You know the passage which encourages, "So let us not grow weary in doing what is right, for we will reap at harvest time, if we do not give up" (Gal. 6:9 NRSV); but you're not quite sure what a season of harvest would look like, how such a season could possibly come to fruition, or even if a season of harvest will arrive at all. So you trudge through another day, barely hanging on to your sanity, praying that Christ will still love you in spite of you and your weaknesses.
Having been through this type of season myself, allow me to offer you three quite encouraging pieces of advice. First, don't be so quick to rid yourself of a little suffering. Second, learn how to use these seasons as a means of gaining strength for yourself along your journey. Third, God is holding on to you much more firmly than you are holding on to Him -- He always has, and He always will.
Suffering and Embracing
Many of us in the West shun any type of suffering; in a sense, we are addicted to feeling good at all times in all seasons of life. Yet we live in a world of suffering on a very grand scale. So living our lives in feelings of euphoria at all times in all seasons is just unrealistic, unearthly. We suffer, if you will, from wanting heaven on earth in this life. But in order to get to heaven we must encounter earth.
Jesus promised us times of trouble (John 16:33). No one understands the human condition as does Jesus. But He also promised to be with us always, even to the end of the world (Matt. 28:20). He Himself didn't shun suffering (Heb. 5:8). Likewise, encourages Henri Nouwen, "the way through suffering is not to deny it, but to live fully in the midst of it." Instead of trying method after method of ridding youself of any kind of suffering, learn to live victoriously in the midst of your suffering.
Strength from Suffering
No one is trying to confess that this is easy. But instead of allowing suffering and troubles to have the upper hand in your life, turn the tables, and make suffering your servant. Embrace and own the suffering in order to conquer it, control it, and thus gain strength from it. Either suffering will control you or you will control it. How so? You don't deny your suffering, as do Buddhists and other advocates of Eastern religions, but you acknowledge its presence, and confess that Christ is with you in the midst of the suffering.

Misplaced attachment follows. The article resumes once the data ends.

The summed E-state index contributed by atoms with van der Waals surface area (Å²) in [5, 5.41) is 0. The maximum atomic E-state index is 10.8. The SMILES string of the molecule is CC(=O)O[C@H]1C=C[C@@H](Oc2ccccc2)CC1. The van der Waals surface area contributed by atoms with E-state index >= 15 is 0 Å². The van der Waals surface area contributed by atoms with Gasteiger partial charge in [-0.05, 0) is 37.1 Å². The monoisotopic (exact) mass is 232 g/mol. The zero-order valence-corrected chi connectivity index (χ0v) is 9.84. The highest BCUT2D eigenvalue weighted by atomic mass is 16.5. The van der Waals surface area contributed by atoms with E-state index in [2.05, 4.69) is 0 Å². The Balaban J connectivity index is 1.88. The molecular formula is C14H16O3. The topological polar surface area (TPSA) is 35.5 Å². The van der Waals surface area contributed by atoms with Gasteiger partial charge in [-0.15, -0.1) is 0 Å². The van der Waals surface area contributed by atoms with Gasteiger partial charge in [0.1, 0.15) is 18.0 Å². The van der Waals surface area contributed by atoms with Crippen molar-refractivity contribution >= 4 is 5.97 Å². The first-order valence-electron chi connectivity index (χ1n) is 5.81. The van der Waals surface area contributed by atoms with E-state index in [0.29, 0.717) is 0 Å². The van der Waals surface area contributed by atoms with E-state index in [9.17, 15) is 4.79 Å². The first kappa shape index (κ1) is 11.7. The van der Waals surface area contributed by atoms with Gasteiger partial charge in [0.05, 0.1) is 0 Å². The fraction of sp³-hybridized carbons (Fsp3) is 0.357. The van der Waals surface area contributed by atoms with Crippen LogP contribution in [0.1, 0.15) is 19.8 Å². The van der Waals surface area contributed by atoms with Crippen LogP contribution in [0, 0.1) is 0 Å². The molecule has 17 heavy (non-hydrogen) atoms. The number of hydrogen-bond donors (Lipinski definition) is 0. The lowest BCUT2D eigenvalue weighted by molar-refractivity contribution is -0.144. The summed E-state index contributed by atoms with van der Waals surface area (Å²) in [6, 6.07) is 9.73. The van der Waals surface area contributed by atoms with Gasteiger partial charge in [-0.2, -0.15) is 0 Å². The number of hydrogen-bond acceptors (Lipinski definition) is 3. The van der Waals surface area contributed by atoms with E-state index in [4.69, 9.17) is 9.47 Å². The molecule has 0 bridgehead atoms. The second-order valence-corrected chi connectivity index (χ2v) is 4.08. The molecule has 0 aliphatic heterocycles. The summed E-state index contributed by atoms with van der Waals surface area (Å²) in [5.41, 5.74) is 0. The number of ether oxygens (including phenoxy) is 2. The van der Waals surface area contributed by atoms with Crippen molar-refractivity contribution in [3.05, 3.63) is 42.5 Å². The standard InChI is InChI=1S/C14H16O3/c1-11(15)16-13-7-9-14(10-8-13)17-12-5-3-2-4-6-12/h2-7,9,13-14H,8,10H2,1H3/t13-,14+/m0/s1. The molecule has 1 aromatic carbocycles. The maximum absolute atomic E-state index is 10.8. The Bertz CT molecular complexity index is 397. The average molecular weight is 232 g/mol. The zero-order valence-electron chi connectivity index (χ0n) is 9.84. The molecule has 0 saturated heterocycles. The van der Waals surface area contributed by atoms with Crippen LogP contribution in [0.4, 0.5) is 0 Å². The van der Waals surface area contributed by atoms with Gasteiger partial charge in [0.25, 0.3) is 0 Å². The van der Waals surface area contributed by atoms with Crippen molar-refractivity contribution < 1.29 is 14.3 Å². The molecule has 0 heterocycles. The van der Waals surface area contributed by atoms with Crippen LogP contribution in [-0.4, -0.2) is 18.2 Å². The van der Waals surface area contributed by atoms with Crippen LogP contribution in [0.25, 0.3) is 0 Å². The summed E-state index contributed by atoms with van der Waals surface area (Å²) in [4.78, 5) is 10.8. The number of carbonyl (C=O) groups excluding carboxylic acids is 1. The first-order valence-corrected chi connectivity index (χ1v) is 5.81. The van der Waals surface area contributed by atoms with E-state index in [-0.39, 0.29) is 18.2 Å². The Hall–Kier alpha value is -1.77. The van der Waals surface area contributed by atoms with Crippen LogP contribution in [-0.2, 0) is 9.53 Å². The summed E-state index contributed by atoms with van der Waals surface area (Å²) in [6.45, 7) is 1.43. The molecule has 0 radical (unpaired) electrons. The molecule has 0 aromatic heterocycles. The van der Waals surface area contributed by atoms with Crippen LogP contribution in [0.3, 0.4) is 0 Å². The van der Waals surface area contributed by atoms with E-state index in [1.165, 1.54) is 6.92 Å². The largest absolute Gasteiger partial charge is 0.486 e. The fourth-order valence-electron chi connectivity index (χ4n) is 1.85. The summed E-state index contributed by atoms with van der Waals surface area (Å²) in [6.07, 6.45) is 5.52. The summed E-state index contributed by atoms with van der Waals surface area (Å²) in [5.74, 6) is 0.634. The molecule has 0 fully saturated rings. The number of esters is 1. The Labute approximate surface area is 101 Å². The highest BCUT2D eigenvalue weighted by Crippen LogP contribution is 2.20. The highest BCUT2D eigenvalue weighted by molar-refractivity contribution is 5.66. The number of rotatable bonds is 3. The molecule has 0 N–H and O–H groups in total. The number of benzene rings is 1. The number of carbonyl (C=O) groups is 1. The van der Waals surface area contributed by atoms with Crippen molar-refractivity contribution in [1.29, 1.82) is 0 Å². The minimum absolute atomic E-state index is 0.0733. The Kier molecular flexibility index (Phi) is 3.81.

We do not nurse the illusion that we can hopscotch our way through difficulties. For by trying to hide parts of our story from God's eye and our own consciences, we become judges of our own past. We limit divine mercy to our human fears. Our efforts to disconnect ourselves from our own suffering end up disconnecting our suffering from God's suffering for us.
Just as when St Paul, prior to his conversion, persecuted the church, and Jesus confessed that Paul was actually persecuting Him (Acts 9:4), so Jesus is present with us in the midst of our suffering. We imagine that God's presence is only with us in times of praise and comfort. But we neglect the fact that when we suffer, He is present with us, suffering alongside of us. With this knowledge in mind, we understand that our suffering affords us a strength we too often neglect.
Source of Strength
Jesus informed us that without Him we could accomplish nothing of true value (John 15:5). But if He is present in the midst of our suffering, then by His grace we can gain His strength for our journey. When we ask a question such as, "How am I going to make it?", we assume that we'll "make it" by our own strength. This is not true. In principle, we are taught to work out our salvation with fear and trembling, thus indicating that we are responsible for the efforts we are to pursue in spiritual disciplines (Phil. 2:12). But we also learn that God is the one giving us the ability to pursue these spiritual disciplines (Phil. 2:13). He is the source of our strength.
You must learn to not let your emotions or feelings dictate the course of your life. Just because your suffering seems insurmountable does not mean that your issues actually are insurmountable. If nothing is impossible with God (Luke 1:37), that will include the issues of your suffering. You will "make it," friend, and you will make it because of the grace and power of God, not your own.
 Henri Nouwen, Turn My Mourning into Dancing: Finding Hope in Hard Times (Nashville: Word Publishing Group, 2001), 6.
 Ibid., 6-7.
This post was written by Anonymous.